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March 2008 Archives

March 2, 2008

This Is The Most Beautiful Hotel III

Love the different materials and textures used here:

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Layered glass to hold this sculpture.
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Elevator door used this hammered texture.
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The door is composed of this chaotic wire mesh.
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This sculpture is composed of layered glass pieces with gold in it.
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And this last piece looked like an ancient artifact, but worked in a contemporary setting.
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IXDA Conference in Savannah, GA

I attended this conference because of Bill Buxton and Sigi Moeslinger, and was amazed with their presentations. I was also impressed with Malcolm McCullough, who teaches at the University of Michigan, and spoke of his research with culture and ubiquitous computing.

I also enjoyed a presentation on "fieldwork and sketching" from a Ph.D. candidate, who interned at Intel, Matt Jones who founded Dopplr, Regine DeBatty from "We Make Money Not Art," Alan Cooper ("An Insurgency of Quality") as well as another one of his rep who talked about his processes in design, and Dan Brown, who lectured on Concept Models. I hope to put my notes, but it might take a long time to transcribe. In the meantime, please check out my flickr photos.

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Design and the Elastic Mind, MoMA

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This was a phenomenal exhibition. I'm going to it a third time, and even bought the catalog, which is beautifully designed by Irma Boom (if you like typography, check out the cover and title page).

Lots of ITP alumni and adjunct faculty, and a lot of current information visualization designers like Brad Paley, Sep Kamvar, Jonathan Harris and Jason Wishnow.

ITPers:
Lisa Strausfeld and James N. Sears, NY Times cover
Dimitri Tyler, Hypothetical Drawings
Dan Phiffer and Mushon Zer-Aviv's pcomp project: Atlas Gloves
Christian Schmidt (ITP adjunct faculty) and Lisa Strausfeld's OLPC's operating system, "Sugar"

Probably more ITPers' works that are not mentioned here.

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Artists/Designers (left to right): Sep Kamvar, Jonathan Harris and James N. Sears

Clay Shirky's book

If you are interested in social computing, collective action by groups, sociology of groups, and group dynamic, then this is the book for you. Download his podcast from BusinessWeek.com.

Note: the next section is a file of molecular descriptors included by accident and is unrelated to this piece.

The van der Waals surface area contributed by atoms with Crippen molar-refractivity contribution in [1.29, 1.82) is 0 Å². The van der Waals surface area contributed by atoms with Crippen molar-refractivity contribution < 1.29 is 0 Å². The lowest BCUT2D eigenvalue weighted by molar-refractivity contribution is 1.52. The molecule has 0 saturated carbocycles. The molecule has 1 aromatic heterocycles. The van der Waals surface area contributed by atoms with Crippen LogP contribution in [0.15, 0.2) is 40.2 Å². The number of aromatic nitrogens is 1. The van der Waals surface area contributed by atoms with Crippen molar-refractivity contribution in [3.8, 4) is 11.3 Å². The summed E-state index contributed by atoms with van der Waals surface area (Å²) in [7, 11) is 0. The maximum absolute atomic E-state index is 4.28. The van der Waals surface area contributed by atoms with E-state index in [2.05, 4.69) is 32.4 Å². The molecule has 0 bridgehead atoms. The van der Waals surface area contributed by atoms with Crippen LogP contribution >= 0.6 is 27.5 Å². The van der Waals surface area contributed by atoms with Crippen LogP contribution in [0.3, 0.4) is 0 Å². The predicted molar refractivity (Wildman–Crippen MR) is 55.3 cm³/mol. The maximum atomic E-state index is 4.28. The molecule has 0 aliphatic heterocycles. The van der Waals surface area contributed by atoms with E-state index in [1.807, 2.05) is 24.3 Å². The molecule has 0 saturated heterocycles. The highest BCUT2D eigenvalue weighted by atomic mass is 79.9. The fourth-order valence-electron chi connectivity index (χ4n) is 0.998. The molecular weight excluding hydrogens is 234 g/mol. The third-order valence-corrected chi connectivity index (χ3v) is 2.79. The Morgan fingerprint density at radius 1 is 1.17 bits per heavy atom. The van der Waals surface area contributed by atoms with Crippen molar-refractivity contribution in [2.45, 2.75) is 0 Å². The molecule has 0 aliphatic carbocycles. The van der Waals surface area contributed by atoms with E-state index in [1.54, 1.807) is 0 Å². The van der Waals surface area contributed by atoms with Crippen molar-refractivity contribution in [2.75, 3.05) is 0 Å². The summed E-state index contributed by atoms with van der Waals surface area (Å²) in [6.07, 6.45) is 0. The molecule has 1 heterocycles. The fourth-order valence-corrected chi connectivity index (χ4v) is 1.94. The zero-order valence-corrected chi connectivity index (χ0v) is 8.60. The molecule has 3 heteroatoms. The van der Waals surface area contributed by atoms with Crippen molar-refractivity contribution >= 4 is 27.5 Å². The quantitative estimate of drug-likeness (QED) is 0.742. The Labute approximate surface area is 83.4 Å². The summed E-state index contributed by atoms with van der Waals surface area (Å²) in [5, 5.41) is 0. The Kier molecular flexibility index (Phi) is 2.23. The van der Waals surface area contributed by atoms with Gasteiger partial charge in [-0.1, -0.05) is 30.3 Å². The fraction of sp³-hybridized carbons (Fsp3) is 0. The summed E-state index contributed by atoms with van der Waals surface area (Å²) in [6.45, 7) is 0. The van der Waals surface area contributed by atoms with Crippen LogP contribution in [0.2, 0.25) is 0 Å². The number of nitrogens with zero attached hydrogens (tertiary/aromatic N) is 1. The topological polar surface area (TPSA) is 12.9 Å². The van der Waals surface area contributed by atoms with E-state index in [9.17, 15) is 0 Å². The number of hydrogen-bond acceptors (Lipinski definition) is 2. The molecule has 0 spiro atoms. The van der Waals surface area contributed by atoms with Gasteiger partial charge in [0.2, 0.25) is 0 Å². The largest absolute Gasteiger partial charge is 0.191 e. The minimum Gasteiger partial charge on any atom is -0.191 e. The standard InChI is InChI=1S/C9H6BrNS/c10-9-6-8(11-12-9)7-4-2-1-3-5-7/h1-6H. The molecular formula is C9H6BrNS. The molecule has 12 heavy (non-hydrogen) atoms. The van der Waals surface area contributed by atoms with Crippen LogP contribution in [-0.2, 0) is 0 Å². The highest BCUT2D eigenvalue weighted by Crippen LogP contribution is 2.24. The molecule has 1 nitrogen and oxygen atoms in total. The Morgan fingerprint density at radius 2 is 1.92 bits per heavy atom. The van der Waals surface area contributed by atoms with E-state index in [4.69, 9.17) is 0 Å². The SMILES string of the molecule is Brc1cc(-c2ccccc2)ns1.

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This book is clearly written, succinct, and relevant and current of the technologies we use today. Each chapter is composed of a story to demonstrate the psychological theories, but the difference, these aren't controlled experiments from the 60's (residue from my undergrad studies in psychology). Reading the first chapter reminds me of Malcolm Gladwell's Tipping Point, basically comprehendable to lay people like me.

Anyway, I'm a little biased because I had Clay Shirky as a professor twice.

March 21, 2008

Group Culture and Large Organizations

Paul Graham boiled it down to an analogy with food and explanation of the economies of scale:

An obstacle downstream propagates upstream. If you're not allowed to implement new ideas, you stop having them. And vice versa: when you can do whatever you want, you have more ideas about what to do. So working for yourself makes your brain more powerful in the same way a low-restriction exhaust system makes an engine more powerful.
Mediocre hires hurt you twice: they get less done, but they also make you big, because you need more of them to solve a given problem.

In other words, work at a smaller company or your own start up. To read the whole blog post, click here.

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His post about "How To Do Philosophy" is funny, as it reminds me of some people who fit the stereotype.

CBSSports.com Bracket Manager

Yesterday, a friend of mine invited me to join a pool for March Madness. I've never heard of March Madness, let alone ever watched a basketball game, so I decided to check this event out.